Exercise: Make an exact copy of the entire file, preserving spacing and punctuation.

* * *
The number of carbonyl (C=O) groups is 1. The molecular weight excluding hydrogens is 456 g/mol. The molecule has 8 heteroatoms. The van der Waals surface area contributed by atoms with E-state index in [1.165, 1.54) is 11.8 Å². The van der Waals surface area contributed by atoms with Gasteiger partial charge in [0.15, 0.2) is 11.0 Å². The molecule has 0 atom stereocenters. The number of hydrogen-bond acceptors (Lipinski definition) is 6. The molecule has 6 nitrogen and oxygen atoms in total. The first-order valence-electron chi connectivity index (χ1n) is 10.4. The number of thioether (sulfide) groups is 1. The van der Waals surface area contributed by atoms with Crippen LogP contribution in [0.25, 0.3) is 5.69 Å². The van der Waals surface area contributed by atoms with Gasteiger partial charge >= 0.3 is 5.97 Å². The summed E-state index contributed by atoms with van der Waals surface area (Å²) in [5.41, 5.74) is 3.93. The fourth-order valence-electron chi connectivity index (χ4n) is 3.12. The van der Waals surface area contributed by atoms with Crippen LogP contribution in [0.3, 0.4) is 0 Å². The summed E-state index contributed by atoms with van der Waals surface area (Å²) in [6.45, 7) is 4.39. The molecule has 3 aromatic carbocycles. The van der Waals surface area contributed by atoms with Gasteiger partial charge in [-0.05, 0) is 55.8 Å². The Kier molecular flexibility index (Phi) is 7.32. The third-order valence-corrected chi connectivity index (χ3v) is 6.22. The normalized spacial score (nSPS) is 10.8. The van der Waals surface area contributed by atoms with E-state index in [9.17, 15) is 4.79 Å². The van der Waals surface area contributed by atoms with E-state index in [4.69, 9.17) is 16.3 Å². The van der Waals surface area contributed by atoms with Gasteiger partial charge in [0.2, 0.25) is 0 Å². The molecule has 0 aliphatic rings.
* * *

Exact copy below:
The number of carbonyl (C=O) groups is 1. The molecular weight excluding hydrogens is 456 g/mol. The molecule has 8 heteroatoms. The van der Waals surface area contributed by atoms with E-state index in [1.165, 1.54) is 11.8 Å². The van der Waals surface area contributed by atoms with Gasteiger partial charge in [0.15, 0.2) is 11.0 Å². The molecule has 0 atom stereocenters. The number of hydrogen-bond acceptors (Lipinski definition) is 6. The molecule has 6 nitrogen and oxygen atoms in total. The first-order valence-electron chi connectivity index (χ1n) is 10.4. The number of thioether (sulfide) groups is 1. The van der Waals surface area contributed by atoms with Crippen LogP contribution in [0.25, 0.3) is 5.69 Å². The van der Waals surface area contributed by atoms with Gasteiger partial charge >= 0.3 is 5.97 Å². The summed E-state index contributed by atoms with van der Waals surface area (Å²) in [5.41, 5.74) is 3.93. The fourth-order valence-electron chi connectivity index (χ4n) is 3.12. The van der Waals surface area contributed by atoms with Crippen LogP contribution in [0.3, 0.4) is 0 Å². The summed E-state index contributed by atoms with van der Waals surface area (Å²) in [6.45, 7) is 4.39. The molecule has 3 aromatic carbocycles. The van der Waals surface area contributed by atoms with Gasteiger partial charge in [-0.05, 0) is 55.8 Å². The Kier molecular flexibility index (Phi) is 7.32. The third-order valence-corrected chi connectivity index (χ3v) is 6.22. The normalized spacial score (nSPS) is 10.8. The van der Waals surface area contributed by atoms with E-state index in [9.17, 15) is 4.79 Å². The van der Waals surface area contributed by atoms with E-state index in [4.69, 9.17) is 16.3 Å². The van der Waals surface area contributed by atoms with Gasteiger partial charge in [0.2, 0.25) is 0 Å². The molecule has 0 aliphatic rings.